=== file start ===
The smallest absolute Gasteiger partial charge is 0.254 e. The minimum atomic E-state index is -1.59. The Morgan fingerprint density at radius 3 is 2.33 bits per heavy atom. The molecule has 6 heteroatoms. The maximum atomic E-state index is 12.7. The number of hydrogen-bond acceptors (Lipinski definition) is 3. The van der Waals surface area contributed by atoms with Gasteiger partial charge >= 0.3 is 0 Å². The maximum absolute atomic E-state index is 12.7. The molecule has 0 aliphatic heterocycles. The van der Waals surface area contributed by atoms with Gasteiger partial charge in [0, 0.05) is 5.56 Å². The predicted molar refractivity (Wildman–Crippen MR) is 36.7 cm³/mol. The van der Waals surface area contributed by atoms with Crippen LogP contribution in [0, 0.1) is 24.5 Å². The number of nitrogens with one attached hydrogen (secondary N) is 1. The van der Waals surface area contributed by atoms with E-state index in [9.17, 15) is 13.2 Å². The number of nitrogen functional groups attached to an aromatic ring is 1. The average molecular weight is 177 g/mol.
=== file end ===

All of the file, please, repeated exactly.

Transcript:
The smallest absolute Gasteiger partial charge is 0.254 e. The minimum atomic E-state index is -1.59. The Morgan fingerprint density at radius 3 is 2.33 bits per heavy atom. The molecule has 6 heteroatoms. The maximum atomic E-state index is 12.7. The number of hydrogen-bond acceptors (Lipinski definition) is 3. The van der Waals surface area contributed by atoms with Gasteiger partial charge >= 0.3 is 0 Å². The maximum absolute atomic E-state index is 12.7. The molecule has 0 aliphatic heterocycles. The van der Waals surface area contributed by atoms with Gasteiger partial charge in [0, 0.05) is 5.56 Å². The predicted molar refractivity (Wildman–Crippen MR) is 36.7 cm³/mol. The van der Waals surface area contributed by atoms with Crippen LogP contribution in [0, 0.1) is 24.5 Å². The number of nitrogens with one attached hydrogen (secondary N) is 1. The van der Waals surface area contributed by atoms with E-state index in [9.17, 15) is 13.2 Å². The number of nitrogen functional groups attached to an aromatic ring is 1. The average molecular weight is 177 g/mol.